Talking Points for DSA’s Electoral Work between May and November 2016

The National Political Committee (NPC, DSA’s elected leadership) is providing the following Talking Points, passed by the NPC on May 20, 2016 to enable DSA members to present a coherent description of how the NPC believes DSA members should engage in electoral work at various points between now and the November 2016 election. DSA members are free to disagree with these talking points, but the NPC asks that DSA members articulate these points as the organization’s perspective and then indicate where the individual member disagrees. Finally, these are just preliminary talking points on the elections; the NPC will issue a formal statement on DSA and the elections directly after the National Conventions this summer.

1. Support Bernie through the convention

DSA’s “We Need Bernie” campaign represents a significant democratic socialist contribution to the Sanders movement. DSA is committed to continuing this work through the California and New Jersey primaries and on to the Democratic convention. Bernie winning the nomination would represent a radical transformation of U.S. politics; short of that, his influencing the party platform will give activists demands they can use to pressure whatever administration comes to power. DSA will work diligently to build a more multiracial post-Sanders trend in U.S. politics that fights all forms of racial, gender and class inequality.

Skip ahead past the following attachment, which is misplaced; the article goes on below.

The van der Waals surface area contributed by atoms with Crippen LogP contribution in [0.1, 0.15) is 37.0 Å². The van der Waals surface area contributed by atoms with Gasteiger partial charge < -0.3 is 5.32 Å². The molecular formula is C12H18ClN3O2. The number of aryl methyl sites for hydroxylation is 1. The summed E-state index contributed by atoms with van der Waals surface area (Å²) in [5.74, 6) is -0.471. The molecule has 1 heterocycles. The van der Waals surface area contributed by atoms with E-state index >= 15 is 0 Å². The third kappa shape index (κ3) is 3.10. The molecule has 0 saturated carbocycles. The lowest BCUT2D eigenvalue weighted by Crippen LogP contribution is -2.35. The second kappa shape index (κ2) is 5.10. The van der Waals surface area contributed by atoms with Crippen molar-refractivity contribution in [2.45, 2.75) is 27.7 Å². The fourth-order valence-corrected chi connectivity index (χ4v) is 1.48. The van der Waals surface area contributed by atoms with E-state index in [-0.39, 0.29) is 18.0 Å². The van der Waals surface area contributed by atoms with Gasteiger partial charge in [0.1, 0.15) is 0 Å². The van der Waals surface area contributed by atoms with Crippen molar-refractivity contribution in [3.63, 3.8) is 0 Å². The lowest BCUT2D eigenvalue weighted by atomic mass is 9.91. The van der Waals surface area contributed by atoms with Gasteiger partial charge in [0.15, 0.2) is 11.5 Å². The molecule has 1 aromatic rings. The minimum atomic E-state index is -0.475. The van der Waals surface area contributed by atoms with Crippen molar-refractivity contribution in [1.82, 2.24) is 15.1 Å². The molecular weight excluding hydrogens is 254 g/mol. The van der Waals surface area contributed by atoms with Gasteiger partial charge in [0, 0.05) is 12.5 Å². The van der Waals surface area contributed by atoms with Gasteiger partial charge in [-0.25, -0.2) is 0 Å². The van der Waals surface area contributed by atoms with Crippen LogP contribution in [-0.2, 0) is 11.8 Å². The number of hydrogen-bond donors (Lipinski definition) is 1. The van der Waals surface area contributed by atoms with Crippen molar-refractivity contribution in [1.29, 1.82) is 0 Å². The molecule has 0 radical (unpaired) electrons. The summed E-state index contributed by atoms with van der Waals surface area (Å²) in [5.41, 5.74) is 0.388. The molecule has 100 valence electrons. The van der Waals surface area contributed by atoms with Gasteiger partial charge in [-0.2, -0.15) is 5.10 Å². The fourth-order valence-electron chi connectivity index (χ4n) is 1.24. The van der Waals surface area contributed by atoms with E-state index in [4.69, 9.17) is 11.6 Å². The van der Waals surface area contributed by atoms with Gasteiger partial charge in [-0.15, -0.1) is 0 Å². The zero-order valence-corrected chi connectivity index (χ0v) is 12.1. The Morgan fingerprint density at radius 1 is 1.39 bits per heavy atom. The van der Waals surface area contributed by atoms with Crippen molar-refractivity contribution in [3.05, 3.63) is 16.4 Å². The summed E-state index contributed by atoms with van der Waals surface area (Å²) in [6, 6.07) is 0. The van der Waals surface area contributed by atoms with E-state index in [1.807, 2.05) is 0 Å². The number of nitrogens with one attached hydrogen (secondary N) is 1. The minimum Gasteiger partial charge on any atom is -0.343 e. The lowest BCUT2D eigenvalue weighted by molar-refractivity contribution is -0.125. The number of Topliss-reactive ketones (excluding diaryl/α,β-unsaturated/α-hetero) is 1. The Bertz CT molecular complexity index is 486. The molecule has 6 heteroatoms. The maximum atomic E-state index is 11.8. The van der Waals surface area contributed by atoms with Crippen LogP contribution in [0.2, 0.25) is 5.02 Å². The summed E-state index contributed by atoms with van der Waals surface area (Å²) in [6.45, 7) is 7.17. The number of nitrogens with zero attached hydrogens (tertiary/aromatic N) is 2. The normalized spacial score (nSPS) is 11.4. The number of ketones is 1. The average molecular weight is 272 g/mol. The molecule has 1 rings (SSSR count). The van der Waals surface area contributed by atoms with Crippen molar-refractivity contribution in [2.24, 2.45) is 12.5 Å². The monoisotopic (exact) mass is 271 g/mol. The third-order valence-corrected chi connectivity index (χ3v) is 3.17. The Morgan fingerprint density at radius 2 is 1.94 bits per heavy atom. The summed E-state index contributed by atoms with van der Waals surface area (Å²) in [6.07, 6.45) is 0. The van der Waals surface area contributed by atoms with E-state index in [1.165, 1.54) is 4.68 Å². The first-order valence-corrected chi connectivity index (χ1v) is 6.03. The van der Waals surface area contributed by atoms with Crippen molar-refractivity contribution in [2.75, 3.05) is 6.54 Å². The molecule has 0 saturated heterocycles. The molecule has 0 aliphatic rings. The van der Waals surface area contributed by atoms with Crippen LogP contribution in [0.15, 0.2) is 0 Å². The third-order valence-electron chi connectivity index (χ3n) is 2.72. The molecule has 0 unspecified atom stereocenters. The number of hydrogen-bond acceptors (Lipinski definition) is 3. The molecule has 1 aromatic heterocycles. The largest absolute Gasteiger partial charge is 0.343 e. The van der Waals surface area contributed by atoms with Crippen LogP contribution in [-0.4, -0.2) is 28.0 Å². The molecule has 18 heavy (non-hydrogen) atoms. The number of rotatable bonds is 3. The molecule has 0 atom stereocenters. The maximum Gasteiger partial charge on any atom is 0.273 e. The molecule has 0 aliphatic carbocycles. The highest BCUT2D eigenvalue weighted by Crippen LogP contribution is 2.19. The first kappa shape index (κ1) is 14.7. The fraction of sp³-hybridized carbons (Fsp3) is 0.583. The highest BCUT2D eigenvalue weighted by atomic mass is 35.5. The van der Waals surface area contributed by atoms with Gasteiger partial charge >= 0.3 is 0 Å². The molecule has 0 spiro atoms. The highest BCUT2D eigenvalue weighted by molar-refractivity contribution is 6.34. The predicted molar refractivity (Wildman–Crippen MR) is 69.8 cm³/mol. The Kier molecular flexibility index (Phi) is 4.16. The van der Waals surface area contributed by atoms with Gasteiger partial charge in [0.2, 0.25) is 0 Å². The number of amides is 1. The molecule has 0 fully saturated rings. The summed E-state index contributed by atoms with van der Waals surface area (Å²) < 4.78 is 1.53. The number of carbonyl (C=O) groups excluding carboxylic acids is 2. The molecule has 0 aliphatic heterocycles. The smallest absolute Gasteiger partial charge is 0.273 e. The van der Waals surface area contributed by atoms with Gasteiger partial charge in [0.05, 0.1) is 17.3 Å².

2. Organize against a Trump victory